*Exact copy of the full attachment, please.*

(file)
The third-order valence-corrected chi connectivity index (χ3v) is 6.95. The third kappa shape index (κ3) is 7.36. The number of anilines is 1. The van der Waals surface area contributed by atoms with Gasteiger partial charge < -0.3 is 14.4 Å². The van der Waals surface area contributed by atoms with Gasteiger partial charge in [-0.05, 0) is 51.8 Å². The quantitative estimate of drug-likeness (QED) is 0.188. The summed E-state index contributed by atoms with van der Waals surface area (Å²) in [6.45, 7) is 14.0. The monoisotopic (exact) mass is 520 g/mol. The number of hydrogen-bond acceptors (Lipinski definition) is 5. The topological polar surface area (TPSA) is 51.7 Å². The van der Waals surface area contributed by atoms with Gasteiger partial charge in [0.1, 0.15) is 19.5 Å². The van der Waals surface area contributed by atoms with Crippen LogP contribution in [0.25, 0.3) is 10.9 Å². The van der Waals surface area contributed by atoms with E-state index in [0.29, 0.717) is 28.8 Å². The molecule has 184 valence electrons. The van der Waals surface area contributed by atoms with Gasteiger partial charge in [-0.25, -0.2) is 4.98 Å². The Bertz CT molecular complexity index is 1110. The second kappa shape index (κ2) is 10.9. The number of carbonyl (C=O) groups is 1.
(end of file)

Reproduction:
The third-order valence-corrected chi connectivity index (χ3v) is 6.95. The third kappa shape index (κ3) is 7.36. The number of anilines is 1. The van der Waals surface area contributed by atoms with Gasteiger partial charge < -0.3 is 14.4 Å². The van der Waals surface area contributed by atoms with Gasteiger partial charge in [-0.05, 0) is 51.8 Å². The quantitative estimate of drug-likeness (QED) is 0.188. The summed E-state index contributed by atoms with van der Waals surface area (Å²) in [6.45, 7) is 14.0. The monoisotopic (exact) mass is 520 g/mol. The number of hydrogen-bond acceptors (Lipinski definition) is 5. The topological polar surface area (TPSA) is 51.7 Å². The van der Waals surface area contributed by atoms with Gasteiger partial charge in [0.1, 0.15) is 19.5 Å². The van der Waals surface area contributed by atoms with Crippen LogP contribution in [0.25, 0.3) is 10.9 Å². The van der Waals surface area contributed by atoms with E-state index in [0.29, 0.717) is 28.8 Å². The molecule has 184 valence electrons. The van der Waals surface area contributed by atoms with Gasteiger partial charge in [-0.25, -0.2) is 4.98 Å². The Bertz CT molecular complexity index is 1110. The second kappa shape index (κ2) is 10.9. The number of carbonyl (C=O) groups is 1.